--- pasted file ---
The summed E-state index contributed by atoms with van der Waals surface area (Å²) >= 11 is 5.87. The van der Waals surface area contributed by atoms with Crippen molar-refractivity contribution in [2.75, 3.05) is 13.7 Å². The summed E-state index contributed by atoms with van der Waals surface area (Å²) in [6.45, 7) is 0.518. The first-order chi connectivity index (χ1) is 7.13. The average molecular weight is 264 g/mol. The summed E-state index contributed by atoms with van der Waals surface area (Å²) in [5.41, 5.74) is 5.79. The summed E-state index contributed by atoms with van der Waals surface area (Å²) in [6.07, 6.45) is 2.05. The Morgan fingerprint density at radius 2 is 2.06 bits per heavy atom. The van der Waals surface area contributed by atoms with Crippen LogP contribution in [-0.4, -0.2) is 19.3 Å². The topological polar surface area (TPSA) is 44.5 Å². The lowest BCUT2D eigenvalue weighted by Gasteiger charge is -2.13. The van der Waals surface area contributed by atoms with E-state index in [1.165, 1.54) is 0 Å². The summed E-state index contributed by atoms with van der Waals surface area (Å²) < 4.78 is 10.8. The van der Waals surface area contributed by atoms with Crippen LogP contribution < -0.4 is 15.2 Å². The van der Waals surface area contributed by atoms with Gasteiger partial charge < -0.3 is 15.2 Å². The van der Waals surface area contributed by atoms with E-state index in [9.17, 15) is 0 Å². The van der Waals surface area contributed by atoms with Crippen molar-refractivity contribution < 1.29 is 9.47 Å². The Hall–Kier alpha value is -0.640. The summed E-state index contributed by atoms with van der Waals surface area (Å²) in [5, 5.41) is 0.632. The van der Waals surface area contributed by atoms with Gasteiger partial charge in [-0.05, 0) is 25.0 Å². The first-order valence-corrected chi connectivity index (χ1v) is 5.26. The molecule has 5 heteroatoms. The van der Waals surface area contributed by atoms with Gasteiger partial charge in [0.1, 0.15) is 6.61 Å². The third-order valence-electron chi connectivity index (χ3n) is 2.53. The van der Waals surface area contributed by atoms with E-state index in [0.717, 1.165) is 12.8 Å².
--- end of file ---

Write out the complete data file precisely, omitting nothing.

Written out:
The summed E-state index contributed by atoms with van der Waals surface area (Å²) >= 11 is 5.87. The van der Waals surface area contributed by atoms with Crippen molar-refractivity contribution in [2.75, 3.05) is 13.7 Å². The summed E-state index contributed by atoms with van der Waals surface area (Å²) in [6.45, 7) is 0.518. The first-order chi connectivity index (χ1) is 7.13. The average molecular weight is 264 g/mol. The summed E-state index contributed by atoms with van der Waals surface area (Å²) in [5.41, 5.74) is 5.79. The summed E-state index contributed by atoms with van der Waals surface area (Å²) in [6.07, 6.45) is 2.05. The Morgan fingerprint density at radius 2 is 2.06 bits per heavy atom. The van der Waals surface area contributed by atoms with Crippen LogP contribution in [-0.4, -0.2) is 19.3 Å². The topological polar surface area (TPSA) is 44.5 Å². The lowest BCUT2D eigenvalue weighted by Gasteiger charge is -2.13. The van der Waals surface area contributed by atoms with E-state index in [1.165, 1.54) is 0 Å². The summed E-state index contributed by atoms with van der Waals surface area (Å²) < 4.78 is 10.8. The van der Waals surface area contributed by atoms with Crippen LogP contribution < -0.4 is 15.2 Å². The van der Waals surface area contributed by atoms with Gasteiger partial charge < -0.3 is 15.2 Å². The van der Waals surface area contributed by atoms with E-state index in [9.17, 15) is 0 Å². The van der Waals surface area contributed by atoms with Crippen molar-refractivity contribution < 1.29 is 9.47 Å². The Hall–Kier alpha value is -0.640. The summed E-state index contributed by atoms with van der Waals surface area (Å²) in [5, 5.41) is 0.632. The van der Waals surface area contributed by atoms with Gasteiger partial charge in [-0.05, 0) is 25.0 Å². The first-order valence-corrected chi connectivity index (χ1v) is 5.26. The molecule has 5 heteroatoms. The van der Waals surface area contributed by atoms with Gasteiger partial charge in [0.1, 0.15) is 6.61 Å². The third-order valence-electron chi connectivity index (χ3n) is 2.53. The van der Waals surface area contributed by atoms with E-state index in [0.717, 1.165) is 12.8 Å².